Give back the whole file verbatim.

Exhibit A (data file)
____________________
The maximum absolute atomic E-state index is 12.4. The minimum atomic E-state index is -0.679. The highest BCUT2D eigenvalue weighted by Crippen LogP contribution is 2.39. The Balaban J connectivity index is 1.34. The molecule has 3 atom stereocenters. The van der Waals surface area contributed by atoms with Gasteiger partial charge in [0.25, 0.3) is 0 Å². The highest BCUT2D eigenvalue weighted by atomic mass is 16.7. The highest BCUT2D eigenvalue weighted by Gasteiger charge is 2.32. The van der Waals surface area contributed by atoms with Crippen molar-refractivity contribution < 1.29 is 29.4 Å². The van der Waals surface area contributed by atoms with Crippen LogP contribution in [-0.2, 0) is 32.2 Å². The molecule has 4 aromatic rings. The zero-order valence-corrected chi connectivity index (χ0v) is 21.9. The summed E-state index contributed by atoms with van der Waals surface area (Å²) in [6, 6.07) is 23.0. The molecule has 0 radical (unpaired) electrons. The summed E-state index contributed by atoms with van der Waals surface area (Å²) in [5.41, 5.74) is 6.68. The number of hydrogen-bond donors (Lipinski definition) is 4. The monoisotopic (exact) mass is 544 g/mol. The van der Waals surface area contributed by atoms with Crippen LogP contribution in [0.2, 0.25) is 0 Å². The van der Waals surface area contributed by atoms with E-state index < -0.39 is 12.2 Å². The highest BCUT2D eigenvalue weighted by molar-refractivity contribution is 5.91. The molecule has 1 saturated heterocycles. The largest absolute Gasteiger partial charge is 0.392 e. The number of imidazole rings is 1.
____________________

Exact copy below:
The maximum absolute atomic E-state index is 12.4. The minimum atomic E-state index is -0.679. The highest BCUT2D eigenvalue weighted by Crippen LogP contribution is 2.39. The Balaban J connectivity index is 1.34. The molecule has 3 atom stereocenters. The van der Waals surface area contributed by atoms with Gasteiger partial charge in [0.25, 0.3) is 0 Å². The highest BCUT2D eigenvalue weighted by atomic mass is 16.7. The highest BCUT2D eigenvalue weighted by Gasteiger charge is 2.32. The van der Waals surface area contributed by atoms with Crippen molar-refractivity contribution < 1.29 is 29.4 Å². The van der Waals surface area contributed by atoms with Crippen LogP contribution in [-0.2, 0) is 32.2 Å². The molecule has 4 aromatic rings. The zero-order valence-corrected chi connectivity index (χ0v) is 21.9. The summed E-state index contributed by atoms with van der Waals surface area (Å²) in [6, 6.07) is 23.0. The molecule has 0 radical (unpaired) electrons. The summed E-state index contributed by atoms with van der Waals surface area (Å²) in [5.41, 5.74) is 6.68. The number of hydrogen-bond donors (Lipinski definition) is 4. The monoisotopic (exact) mass is 544 g/mol. The van der Waals surface area contributed by atoms with Crippen LogP contribution in [0.2, 0.25) is 0 Å². The van der Waals surface area contributed by atoms with E-state index < -0.39 is 12.2 Å². The highest BCUT2D eigenvalue weighted by molar-refractivity contribution is 5.91. The molecule has 1 saturated heterocycles. The largest absolute Gasteiger partial charge is 0.392 e. The number of imidazole rings is 1.